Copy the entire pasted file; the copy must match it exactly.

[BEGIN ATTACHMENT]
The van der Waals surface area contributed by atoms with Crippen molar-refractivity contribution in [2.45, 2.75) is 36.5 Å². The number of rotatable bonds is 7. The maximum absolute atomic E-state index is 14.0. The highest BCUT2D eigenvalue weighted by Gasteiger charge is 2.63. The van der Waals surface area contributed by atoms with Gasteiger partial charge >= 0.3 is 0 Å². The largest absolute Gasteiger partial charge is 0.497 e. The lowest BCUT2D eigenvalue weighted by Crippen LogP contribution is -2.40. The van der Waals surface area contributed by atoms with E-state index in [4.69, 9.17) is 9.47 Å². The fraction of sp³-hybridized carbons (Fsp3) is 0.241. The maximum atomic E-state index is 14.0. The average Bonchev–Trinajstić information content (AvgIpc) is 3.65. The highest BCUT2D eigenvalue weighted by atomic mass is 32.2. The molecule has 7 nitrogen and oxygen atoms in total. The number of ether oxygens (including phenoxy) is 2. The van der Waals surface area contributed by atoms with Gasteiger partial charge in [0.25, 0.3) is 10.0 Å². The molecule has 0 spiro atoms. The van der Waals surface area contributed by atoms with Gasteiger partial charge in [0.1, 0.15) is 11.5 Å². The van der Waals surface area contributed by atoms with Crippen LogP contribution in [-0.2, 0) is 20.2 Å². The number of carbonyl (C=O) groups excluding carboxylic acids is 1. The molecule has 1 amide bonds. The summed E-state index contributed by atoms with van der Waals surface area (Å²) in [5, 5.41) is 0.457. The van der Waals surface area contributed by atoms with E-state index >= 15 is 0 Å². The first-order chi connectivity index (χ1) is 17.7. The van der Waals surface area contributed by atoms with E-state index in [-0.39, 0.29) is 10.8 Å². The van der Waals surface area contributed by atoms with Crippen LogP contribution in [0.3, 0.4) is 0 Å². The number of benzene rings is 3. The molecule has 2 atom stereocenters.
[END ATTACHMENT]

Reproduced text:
The van der Waals surface area contributed by atoms with Crippen molar-refractivity contribution in [2.45, 2.75) is 36.5 Å². The number of rotatable bonds is 7. The maximum absolute atomic E-state index is 14.0. The highest BCUT2D eigenvalue weighted by Gasteiger charge is 2.63. The van der Waals surface area contributed by atoms with Gasteiger partial charge >= 0.3 is 0 Å². The largest absolute Gasteiger partial charge is 0.497 e. The lowest BCUT2D eigenvalue weighted by Crippen LogP contribution is -2.40. The van der Waals surface area contributed by atoms with E-state index in [4.69, 9.17) is 9.47 Å². The fraction of sp³-hybridized carbons (Fsp3) is 0.241. The maximum atomic E-state index is 14.0. The average Bonchev–Trinajstić information content (AvgIpc) is 3.65. The highest BCUT2D eigenvalue weighted by atomic mass is 32.2. The molecule has 7 nitrogen and oxygen atoms in total. The number of ether oxygens (including phenoxy) is 2. The van der Waals surface area contributed by atoms with Gasteiger partial charge in [0.25, 0.3) is 10.0 Å². The molecule has 0 spiro atoms. The van der Waals surface area contributed by atoms with Gasteiger partial charge in [0.1, 0.15) is 11.5 Å². The van der Waals surface area contributed by atoms with Crippen LogP contribution in [-0.2, 0) is 20.2 Å². The number of carbonyl (C=O) groups excluding carboxylic acids is 1. The molecule has 1 amide bonds. The summed E-state index contributed by atoms with van der Waals surface area (Å²) in [5, 5.41) is 0.457. The van der Waals surface area contributed by atoms with E-state index >= 15 is 0 Å². The first-order chi connectivity index (χ1) is 17.7. The van der Waals surface area contributed by atoms with E-state index in [-0.39, 0.29) is 10.8 Å². The van der Waals surface area contributed by atoms with Crippen LogP contribution in [0.3, 0.4) is 0 Å². The number of benzene rings is 3. The molecule has 2 atom stereocenters.